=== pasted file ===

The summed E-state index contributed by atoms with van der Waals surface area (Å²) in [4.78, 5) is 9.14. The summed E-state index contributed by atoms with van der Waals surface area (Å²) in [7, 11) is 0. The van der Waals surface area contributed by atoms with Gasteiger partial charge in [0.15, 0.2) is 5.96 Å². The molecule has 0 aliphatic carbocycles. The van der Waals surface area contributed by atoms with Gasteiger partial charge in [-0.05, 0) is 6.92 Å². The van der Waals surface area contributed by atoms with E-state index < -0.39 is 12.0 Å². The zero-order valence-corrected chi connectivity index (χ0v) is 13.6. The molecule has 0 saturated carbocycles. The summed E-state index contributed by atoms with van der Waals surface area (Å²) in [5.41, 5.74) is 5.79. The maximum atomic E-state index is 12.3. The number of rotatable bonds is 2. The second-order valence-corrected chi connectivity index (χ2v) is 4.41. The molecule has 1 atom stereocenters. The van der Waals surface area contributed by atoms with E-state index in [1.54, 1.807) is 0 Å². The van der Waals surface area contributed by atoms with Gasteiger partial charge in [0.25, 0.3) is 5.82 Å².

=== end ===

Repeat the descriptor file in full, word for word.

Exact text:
The summed E-state index contributed by atoms with van der Waals surface area (Å²) in [4.78, 5) is 9.14. The summed E-state index contributed by atoms with van der Waals surface area (Å²) in [7, 11) is 0. The van der Waals surface area contributed by atoms with Gasteiger partial charge in [0.15, 0.2) is 5.96 Å². The molecule has 0 aliphatic carbocycles. The van der Waals surface area contributed by atoms with Gasteiger partial charge in [-0.05, 0) is 6.92 Å². The van der Waals surface area contributed by atoms with E-state index < -0.39 is 12.0 Å². The zero-order valence-corrected chi connectivity index (χ0v) is 13.6. The molecule has 0 saturated carbocycles. The summed E-state index contributed by atoms with van der Waals surface area (Å²) in [5.41, 5.74) is 5.79. The maximum atomic E-state index is 12.3. The number of rotatable bonds is 2. The second-order valence-corrected chi connectivity index (χ2v) is 4.41. The molecule has 1 atom stereocenters. The van der Waals surface area contributed by atoms with E-state index in [1.54, 1.807) is 0 Å². The van der Waals surface area contributed by atoms with Gasteiger partial charge in [0.25, 0.3) is 5.82 Å².